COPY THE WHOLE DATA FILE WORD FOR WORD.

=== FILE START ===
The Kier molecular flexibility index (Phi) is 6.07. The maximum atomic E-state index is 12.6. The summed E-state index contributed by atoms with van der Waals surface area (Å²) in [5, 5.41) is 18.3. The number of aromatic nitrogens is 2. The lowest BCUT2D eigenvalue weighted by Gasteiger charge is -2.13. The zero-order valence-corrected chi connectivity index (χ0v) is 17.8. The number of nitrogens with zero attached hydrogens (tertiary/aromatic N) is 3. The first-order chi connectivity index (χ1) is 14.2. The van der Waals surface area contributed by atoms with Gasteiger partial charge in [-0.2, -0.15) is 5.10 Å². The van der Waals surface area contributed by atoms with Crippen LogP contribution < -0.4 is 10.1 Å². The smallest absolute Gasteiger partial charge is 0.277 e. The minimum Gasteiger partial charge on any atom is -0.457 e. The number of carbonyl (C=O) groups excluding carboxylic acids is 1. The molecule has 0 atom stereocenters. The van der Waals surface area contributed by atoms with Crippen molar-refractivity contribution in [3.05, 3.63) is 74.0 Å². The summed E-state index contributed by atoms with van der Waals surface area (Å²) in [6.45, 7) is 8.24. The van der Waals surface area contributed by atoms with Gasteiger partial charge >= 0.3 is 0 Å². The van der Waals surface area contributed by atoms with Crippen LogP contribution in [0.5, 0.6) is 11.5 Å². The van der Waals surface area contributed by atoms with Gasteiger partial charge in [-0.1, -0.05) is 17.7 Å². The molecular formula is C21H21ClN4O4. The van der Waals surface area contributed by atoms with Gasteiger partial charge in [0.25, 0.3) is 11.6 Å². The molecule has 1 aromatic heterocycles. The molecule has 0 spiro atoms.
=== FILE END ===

The Kier molecular flexibility index (Phi) is 6.07. The maximum atomic E-state index is 12.6. The summed E-state index contributed by atoms with van der Waals surface area (Å²) in [5, 5.41) is 18.3. The number of aromatic nitrogens is 2. The lowest BCUT2D eigenvalue weighted by Gasteiger charge is -2.13. The zero-order valence-corrected chi connectivity index (χ0v) is 17.8. The number of nitrogens with zero attached hydrogens (tertiary/aromatic N) is 3. The first-order chi connectivity index (χ1) is 14.2. The van der Waals surface area contributed by atoms with Gasteiger partial charge in [-0.2, -0.15) is 5.10 Å². The van der Waals surface area contributed by atoms with Crippen LogP contribution < -0.4 is 10.1 Å². The smallest absolute Gasteiger partial charge is 0.277 e. The minimum Gasteiger partial charge on any atom is -0.457 e. The number of carbonyl (C=O) groups excluding carboxylic acids is 1. The molecule has 0 atom stereocenters. The van der Waals surface area contributed by atoms with Crippen molar-refractivity contribution in [3.05, 3.63) is 74.0 Å². The summed E-state index contributed by atoms with van der Waals surface area (Å²) in [6.45, 7) is 8.24. The van der Waals surface area contributed by atoms with Gasteiger partial charge >= 0.3 is 0 Å². The van der Waals surface area contributed by atoms with Crippen LogP contribution in [0.5, 0.6) is 11.5 Å². The van der Waals surface area contributed by atoms with Gasteiger partial charge in [-0.1, -0.05) is 17.7 Å². The molecular formula is C21H21ClN4O4. The van der Waals surface area contributed by atoms with Gasteiger partial charge in [0.25, 0.3) is 11.6 Å². The molecule has 1 aromatic heterocycles. The molecule has 0 spiro atoms.